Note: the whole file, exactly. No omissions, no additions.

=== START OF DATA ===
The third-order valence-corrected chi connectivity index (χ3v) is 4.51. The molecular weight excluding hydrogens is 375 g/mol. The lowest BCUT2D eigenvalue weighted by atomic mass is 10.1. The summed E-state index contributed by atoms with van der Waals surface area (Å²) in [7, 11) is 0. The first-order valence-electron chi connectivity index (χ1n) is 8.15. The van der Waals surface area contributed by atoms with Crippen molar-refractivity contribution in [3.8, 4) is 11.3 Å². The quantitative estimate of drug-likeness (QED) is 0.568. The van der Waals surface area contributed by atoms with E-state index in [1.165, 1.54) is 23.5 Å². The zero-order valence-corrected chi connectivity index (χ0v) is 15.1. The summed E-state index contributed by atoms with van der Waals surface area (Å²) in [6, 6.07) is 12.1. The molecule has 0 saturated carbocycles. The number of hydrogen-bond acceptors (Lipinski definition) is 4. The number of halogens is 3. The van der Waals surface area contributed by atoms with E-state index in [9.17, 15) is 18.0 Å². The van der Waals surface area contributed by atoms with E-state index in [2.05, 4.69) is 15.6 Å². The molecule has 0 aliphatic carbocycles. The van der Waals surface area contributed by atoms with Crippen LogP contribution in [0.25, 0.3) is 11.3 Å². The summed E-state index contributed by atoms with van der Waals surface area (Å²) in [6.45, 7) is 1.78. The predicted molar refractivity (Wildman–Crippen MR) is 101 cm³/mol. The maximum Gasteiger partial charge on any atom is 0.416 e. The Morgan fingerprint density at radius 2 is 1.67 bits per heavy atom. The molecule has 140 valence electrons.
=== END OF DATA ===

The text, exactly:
The third-order valence-corrected chi connectivity index (χ3v) is 4.51. The molecular weight excluding hydrogens is 375 g/mol. The lowest BCUT2D eigenvalue weighted by atomic mass is 10.1. The summed E-state index contributed by atoms with van der Waals surface area (Å²) in [7, 11) is 0. The first-order valence-electron chi connectivity index (χ1n) is 8.15. The van der Waals surface area contributed by atoms with Crippen molar-refractivity contribution in [3.8, 4) is 11.3 Å². The quantitative estimate of drug-likeness (QED) is 0.568. The van der Waals surface area contributed by atoms with E-state index in [1.165, 1.54) is 23.5 Å². The zero-order valence-corrected chi connectivity index (χ0v) is 15.1. The summed E-state index contributed by atoms with van der Waals surface area (Å²) in [6, 6.07) is 12.1. The molecule has 0 saturated carbocycles. The number of hydrogen-bond acceptors (Lipinski definition) is 4. The number of halogens is 3. The van der Waals surface area contributed by atoms with E-state index in [9.17, 15) is 18.0 Å². The van der Waals surface area contributed by atoms with E-state index in [2.05, 4.69) is 15.6 Å². The molecule has 0 aliphatic carbocycles. The van der Waals surface area contributed by atoms with Crippen LogP contribution in [0.25, 0.3) is 11.3 Å². The summed E-state index contributed by atoms with van der Waals surface area (Å²) in [6.45, 7) is 1.78. The predicted molar refractivity (Wildman–Crippen MR) is 101 cm³/mol. The maximum Gasteiger partial charge on any atom is 0.416 e. The Morgan fingerprint density at radius 2 is 1.67 bits per heavy atom. The molecule has 140 valence electrons.